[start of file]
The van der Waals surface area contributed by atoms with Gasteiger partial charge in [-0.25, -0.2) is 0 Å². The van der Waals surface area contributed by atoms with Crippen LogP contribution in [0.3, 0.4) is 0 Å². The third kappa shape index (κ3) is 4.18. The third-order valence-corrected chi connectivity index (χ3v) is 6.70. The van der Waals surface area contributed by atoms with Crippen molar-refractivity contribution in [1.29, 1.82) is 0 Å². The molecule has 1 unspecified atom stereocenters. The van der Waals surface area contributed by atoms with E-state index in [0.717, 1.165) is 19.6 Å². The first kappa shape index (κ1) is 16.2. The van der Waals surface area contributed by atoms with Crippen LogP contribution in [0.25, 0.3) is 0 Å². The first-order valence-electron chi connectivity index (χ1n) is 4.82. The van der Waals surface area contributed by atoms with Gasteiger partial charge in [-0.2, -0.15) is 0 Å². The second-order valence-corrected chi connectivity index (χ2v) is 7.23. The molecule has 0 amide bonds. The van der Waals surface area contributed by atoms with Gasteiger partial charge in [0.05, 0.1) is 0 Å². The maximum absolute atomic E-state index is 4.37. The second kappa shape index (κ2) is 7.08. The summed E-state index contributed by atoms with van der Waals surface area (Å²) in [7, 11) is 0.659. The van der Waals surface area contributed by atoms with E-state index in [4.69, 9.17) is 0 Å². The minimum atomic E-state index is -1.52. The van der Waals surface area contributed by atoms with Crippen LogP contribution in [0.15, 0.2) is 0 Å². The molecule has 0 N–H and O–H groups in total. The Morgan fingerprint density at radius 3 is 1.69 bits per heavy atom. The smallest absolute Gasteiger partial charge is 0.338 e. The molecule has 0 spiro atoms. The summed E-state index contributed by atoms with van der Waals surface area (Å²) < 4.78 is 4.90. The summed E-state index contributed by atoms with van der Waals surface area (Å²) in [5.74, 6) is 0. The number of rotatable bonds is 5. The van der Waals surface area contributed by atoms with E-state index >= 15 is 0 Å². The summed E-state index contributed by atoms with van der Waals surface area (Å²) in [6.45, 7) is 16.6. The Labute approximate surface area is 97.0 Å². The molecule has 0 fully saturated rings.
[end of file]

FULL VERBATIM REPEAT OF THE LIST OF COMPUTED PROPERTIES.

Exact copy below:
The van der Waals surface area contributed by atoms with Gasteiger partial charge in [-0.25, -0.2) is 0 Å². The van der Waals surface area contributed by atoms with Crippen LogP contribution in [0.3, 0.4) is 0 Å². The third kappa shape index (κ3) is 4.18. The third-order valence-corrected chi connectivity index (χ3v) is 6.70. The van der Waals surface area contributed by atoms with Crippen molar-refractivity contribution in [1.29, 1.82) is 0 Å². The molecule has 1 unspecified atom stereocenters. The van der Waals surface area contributed by atoms with E-state index in [0.717, 1.165) is 19.6 Å². The first kappa shape index (κ1) is 16.2. The van der Waals surface area contributed by atoms with Crippen LogP contribution in [0.25, 0.3) is 0 Å². The first-order valence-electron chi connectivity index (χ1n) is 4.82. The van der Waals surface area contributed by atoms with Gasteiger partial charge in [-0.2, -0.15) is 0 Å². The second-order valence-corrected chi connectivity index (χ2v) is 7.23. The molecule has 0 amide bonds. The van der Waals surface area contributed by atoms with Gasteiger partial charge in [0.05, 0.1) is 0 Å². The maximum absolute atomic E-state index is 4.37. The second kappa shape index (κ2) is 7.08. The summed E-state index contributed by atoms with van der Waals surface area (Å²) in [7, 11) is 0.659. The van der Waals surface area contributed by atoms with E-state index in [4.69, 9.17) is 0 Å². The minimum atomic E-state index is -1.52. The van der Waals surface area contributed by atoms with Crippen LogP contribution in [0.15, 0.2) is 0 Å². The molecule has 0 N–H and O–H groups in total. The Morgan fingerprint density at radius 3 is 1.69 bits per heavy atom. The smallest absolute Gasteiger partial charge is 0.338 e. The molecule has 0 spiro atoms. The summed E-state index contributed by atoms with van der Waals surface area (Å²) < 4.78 is 4.90. The summed E-state index contributed by atoms with van der Waals surface area (Å²) in [5.74, 6) is 0. The number of rotatable bonds is 5. The van der Waals surface area contributed by atoms with E-state index >= 15 is 0 Å². The summed E-state index contributed by atoms with van der Waals surface area (Å²) in [6.45, 7) is 16.6. The Labute approximate surface area is 97.0 Å². The molecule has 0 fully saturated rings.